Wow. That title sounds like the beginning of a bad joke or a riddle, doesn’t it? We promise there is no punch line here; just a comprehensive breakdown of the core functions and subsequent differences between a Virtual Assistant, a Personal Assistant, and an Executive Assistant.
Besides the fact that we are all assistants supporting clients/managers with business/admin tasks, you will see that there are several distinct differences between the three professions. Read on if you’d like to find out once and for all what the heck the difference really is! Oh, and a nice perk? You will be able to clearly identify which support person will be best suited to assist you in your business! (*cough, cough* a VA is best * cough, cough*)
VA (VIRTUAL ASSISTANT)
- WHERE DOES A VA WORK? VA’s work remotely from home/their own offices. A VA isn’t traditionally a client-facing role; however, a VA will often have a great deal of client interaction via phone calls, emails, Skype.
- HIRING DETAILS? VA’s are independent contractors that you can start and stop using for tasks/projects as required (with none of the usual employee costs such as PAYE, KiwiSaver, Annual Leave, etc.).
- WHAT KIND OF TASKS DOES A VA DO? Predominantly hired to help businesses with office support functions, VA’s can do the all the jobs of a PA; however, some VA’s are also versed with specialist skills like marketing, bookkeeping, writing, and graphic design so can help far above and beyond the areas of a PA.
- HOW MANY CLIENTS DOES A VA SUPPORT? The nature of the VA role means a good VA could be providing regular, ongoing business support for 3-10+ clients, as well as completing one-off tasks for many, many more!
- DO YOU NEED QUALIFICATIONS TO BECOME A VA? No, but you do need an excellent array of admin experience or other professional expertise. VA’s come from a huge array of professional backgrounds. As a client, this means you may end up with a VA who is highly qualified/experienced. (They may be qualified as a lawyer, accountant, or sales manager, but has changed careers for family/lifestyle reasons).
- WHO ELSE DOES A VA WORK WITH? Aside from working with their range of clients, a VA either works alone, or they might work closely with other VA’s in the business to complete tasks (if for example, a task requires both graphics and content writing), but as a client, you will generally only be dealing with ONE dedicated VA.
PA (PERSONAL ASSISTANT)
- WHERE DOES A PA WORK? A PA works in-house for a business where they report to/support a senior manager or department head/s. It tends to be a client-facing role, and sometimes they may be required to travel with their manager to provide in-person support on the go.
- HIRING DETAILS? PA’s are hired (part-time or full-time) through a traditional employment process with a contract, a yearly salary, and all the usual associated HR costs.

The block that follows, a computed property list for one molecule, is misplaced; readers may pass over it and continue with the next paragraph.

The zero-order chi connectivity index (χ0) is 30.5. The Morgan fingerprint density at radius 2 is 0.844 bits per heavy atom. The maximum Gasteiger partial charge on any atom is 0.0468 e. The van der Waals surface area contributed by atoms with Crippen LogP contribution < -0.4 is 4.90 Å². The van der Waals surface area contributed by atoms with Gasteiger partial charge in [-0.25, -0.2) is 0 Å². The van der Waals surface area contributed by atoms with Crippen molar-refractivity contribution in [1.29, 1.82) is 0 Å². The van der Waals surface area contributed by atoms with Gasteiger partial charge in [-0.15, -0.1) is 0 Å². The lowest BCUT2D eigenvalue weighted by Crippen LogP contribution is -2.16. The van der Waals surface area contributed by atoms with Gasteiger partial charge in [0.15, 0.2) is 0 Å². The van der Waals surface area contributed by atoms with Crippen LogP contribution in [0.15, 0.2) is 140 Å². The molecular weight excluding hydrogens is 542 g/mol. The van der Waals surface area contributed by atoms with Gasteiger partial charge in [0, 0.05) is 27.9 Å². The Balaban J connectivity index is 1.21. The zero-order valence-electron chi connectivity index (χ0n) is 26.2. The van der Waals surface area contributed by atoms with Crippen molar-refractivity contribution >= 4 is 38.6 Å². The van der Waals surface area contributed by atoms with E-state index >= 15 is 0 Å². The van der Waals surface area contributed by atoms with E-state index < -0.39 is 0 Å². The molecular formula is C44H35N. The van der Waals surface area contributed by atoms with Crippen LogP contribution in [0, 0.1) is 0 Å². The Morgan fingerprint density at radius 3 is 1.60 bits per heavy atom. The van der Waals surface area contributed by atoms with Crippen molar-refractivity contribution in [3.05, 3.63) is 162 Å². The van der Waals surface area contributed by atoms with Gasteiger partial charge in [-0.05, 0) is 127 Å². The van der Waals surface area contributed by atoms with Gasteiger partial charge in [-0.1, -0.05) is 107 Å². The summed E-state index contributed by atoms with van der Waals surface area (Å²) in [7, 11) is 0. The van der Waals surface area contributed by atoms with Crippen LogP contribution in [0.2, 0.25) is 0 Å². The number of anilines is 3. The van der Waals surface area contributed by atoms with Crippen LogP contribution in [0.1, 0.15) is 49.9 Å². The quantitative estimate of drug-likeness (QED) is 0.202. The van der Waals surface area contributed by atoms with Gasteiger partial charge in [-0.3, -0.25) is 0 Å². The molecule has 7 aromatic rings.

- WHAT KIND OF TASKS DOES A PA DO? Common operational tasks a PA performs each day include taking and directing calls; diary/calendar management and organising schedules; liaising with providers and suppliers to organise things such as travel, accommodation, meetings, conferences, and catering; and providing their manager/s with clerical support such as data entry, and drafting correspondence.
- HOW MANY CLIENTS/MANAGERS DOES A PA SUPPORT? Typically, a PA would only provide comprehensive admin support to one manager; however, it is not uncommon for PA’s to provide admin support to two separate managers within the same organisation.
- DO YOU NEED QUALIFICATIONS TO BECOME A PA? To become a PA, you don’t need any special qualifications. A PA can work their way into a role after getting exposure to a range of general administrative tasks in more junior positions.
- WHO ELSE DOES A PA WORK WITH? PA’s may communicate with and work closely with a company receptionist or other PA’s to coordinate schedules and plan events.
EA (EXECUTIVE ASSISTANT)
- WHERE DOES AN EA WORK? An EA works in-house (part-time or full-time) for a business where they report to/support a senior executive, CEO, or managing director. An EA tends to be a client-facing role and sometimes, like a PA, the EA may be required to travel with their manager to provide in-person support on the go.
- HIRING DETAILS? EA’s are appointed (part-time or full-time) through a traditional employment process with a contract, a yearly salary, and all the usual associated HR costs.
- WHAT KIND OF TASKS DOES AN EA DO? In addition to completing many of the same duties as a PA (but for a higher tier of management), an EA is often required to carry out a huge range of executive-level duties including organising board papers/meetings/agendas, liaising with stakeholders, or even assisting with financial and HR/recruitment functions.
- HOW MANY CLIENTS/MANAGERS DOES AN EA SUPPORT? Typically, an EA would only provide comprehensive admin support to one senior executive/CEO, but due to the seniority of their position, they may take on a leadership role and oversee tasks and projects in other areas of the business.
- DO YOU NEED QUALIFICATIONS TO BECOME AN EA? It is possible to work your way up through an organisation into an EA role, but many EA’s hold business administration/management qualifications.
- WHO ELSE DOES AN EA WORK WITH? Aside from working closely with a senior executive or the CEO, it is not uncommon for a senior EA to have their own PA or admin support person to ensure the EA is free from tasks that prevent them assisting the executive with their priorities. An EA is also often required to liaise with stakeholders and an extensive network of providers and suppliers.
If it’s a VA that suits your business (keeping in mind a VA can also play parts of a PA and EA) please get in touch with us here at Virtual Assistants.